On September 2, 2009, the Texas Attorney General’s Office agreed to release Michael Toney, nine months after his conviction and death sentence were overturned by the Texas Court of Criminal Appeals based on evidence that the District Attorney’s Office withheld exculpatory evidence from Michael’s defense counsel.
Michael was convicted of a 1985 briefcase bombing that killed three people in a mobile home. His trial occurred in 1999, 14 years after the bombing. He was first implicated when another inmate, Charles Ferris, claimed that Michael had confessed while being held on unrelated charges. No physical evidence tied Michael to the crime, and the only evidence connecting him to the bombing came in the form of statements from two witnesses, which were later found to be inconsistent and highly suspect.
Michael’s own account reveals that his alleged “confession” to Ferris was nothing more than an ill-conceived attempt to help Ferris avoid prosecution. Ferris told Michael that the police wanted him to implicate someone in a bombing. Michael told Ferris to give the police his name, reasoning that he could not possibly be prosecuted for a crime that had occurred while he was incarcerated. Michael later learned that the crime was one that had occurred 13 years earlier. Even though Ferris quickly recanted his statement, Michael was prosecuted and convicted.
In 2007, the Project recruited the law firm O’Melveny & Myers to represent Michael in his federal habeas proceedings. Prosecutors were unable to find any physical evidence connecting Michael to the bombing, but they relied on the testimony of his ex-wife and his former friend. The friend’s testimony was suspect even at trial—he could not answer any questions without first consulting a prepared statement. O’Melveny & Myers later discovered that the State had failed to disclose at least 14 documents showing that the prosecutors were aware of serious inconsistencies between the statements of the ex-wife and friend and that police may have written the witnesses’ accounts for them. The District Attorney’s Office, contrary to usual practice, acknowledged that it withheld exculpatory evidence from defense attorneys and recused itself from Michael’s case. The Texas Attorney General then filed a motion to dismiss the case.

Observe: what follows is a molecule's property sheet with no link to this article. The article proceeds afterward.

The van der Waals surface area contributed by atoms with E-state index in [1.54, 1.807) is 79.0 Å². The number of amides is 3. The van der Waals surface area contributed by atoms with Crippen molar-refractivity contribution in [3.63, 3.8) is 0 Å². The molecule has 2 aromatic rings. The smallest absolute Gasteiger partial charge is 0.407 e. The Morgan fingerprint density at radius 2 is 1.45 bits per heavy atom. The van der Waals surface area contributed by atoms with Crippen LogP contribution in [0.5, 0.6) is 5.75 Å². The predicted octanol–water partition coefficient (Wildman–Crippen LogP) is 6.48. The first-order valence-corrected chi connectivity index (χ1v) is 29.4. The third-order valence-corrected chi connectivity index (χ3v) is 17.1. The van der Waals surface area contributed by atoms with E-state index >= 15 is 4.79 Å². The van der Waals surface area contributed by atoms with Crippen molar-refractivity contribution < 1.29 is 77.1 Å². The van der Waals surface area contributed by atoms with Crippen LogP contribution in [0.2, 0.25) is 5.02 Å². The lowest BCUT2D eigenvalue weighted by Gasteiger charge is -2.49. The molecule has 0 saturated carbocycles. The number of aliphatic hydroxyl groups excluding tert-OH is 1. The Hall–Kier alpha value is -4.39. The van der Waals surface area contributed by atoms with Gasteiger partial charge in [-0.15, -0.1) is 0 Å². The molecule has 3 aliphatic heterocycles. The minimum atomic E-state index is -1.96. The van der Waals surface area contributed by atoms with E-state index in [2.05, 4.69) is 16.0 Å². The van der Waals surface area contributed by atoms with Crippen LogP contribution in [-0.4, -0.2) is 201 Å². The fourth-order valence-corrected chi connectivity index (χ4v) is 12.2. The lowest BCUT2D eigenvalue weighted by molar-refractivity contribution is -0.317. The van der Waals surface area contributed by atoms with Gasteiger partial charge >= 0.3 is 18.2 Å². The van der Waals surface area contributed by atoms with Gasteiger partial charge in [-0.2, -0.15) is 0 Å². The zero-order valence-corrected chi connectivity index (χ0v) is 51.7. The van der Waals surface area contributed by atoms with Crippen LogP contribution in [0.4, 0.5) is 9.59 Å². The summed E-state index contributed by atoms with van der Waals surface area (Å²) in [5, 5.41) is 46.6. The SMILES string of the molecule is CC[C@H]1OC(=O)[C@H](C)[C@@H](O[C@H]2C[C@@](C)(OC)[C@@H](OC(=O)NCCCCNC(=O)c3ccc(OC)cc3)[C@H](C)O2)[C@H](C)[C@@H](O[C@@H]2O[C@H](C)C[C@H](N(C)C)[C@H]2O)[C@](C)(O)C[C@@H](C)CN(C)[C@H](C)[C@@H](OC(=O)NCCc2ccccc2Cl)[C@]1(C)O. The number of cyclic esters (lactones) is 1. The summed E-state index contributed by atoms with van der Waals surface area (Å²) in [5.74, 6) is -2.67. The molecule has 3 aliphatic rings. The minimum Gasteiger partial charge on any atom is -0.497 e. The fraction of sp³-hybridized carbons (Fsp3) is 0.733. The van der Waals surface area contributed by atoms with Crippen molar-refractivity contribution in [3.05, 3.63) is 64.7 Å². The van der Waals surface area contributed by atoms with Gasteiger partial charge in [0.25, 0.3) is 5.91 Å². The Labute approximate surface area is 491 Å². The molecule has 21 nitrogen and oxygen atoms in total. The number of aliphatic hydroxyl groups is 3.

Tragically, one month after he was released, Michael was killed in a car accident. One of his friends later wrote that Michael “packed a lot of living into the last month of his life beyond bars.” During his first weekend of freedom, he was able to reunite with his daughter and grandchildren. With the assistance of his longtime supporters from France, he was able to purchase a plot of land with a cabin. He adopted a dog from an animal shelter, purchased a pickup truck, and was working on painting his house.
Another friend wrote after his death: “Michael really enjoyed living out in the country, and he was a country boy at heart. His future looked very promising.”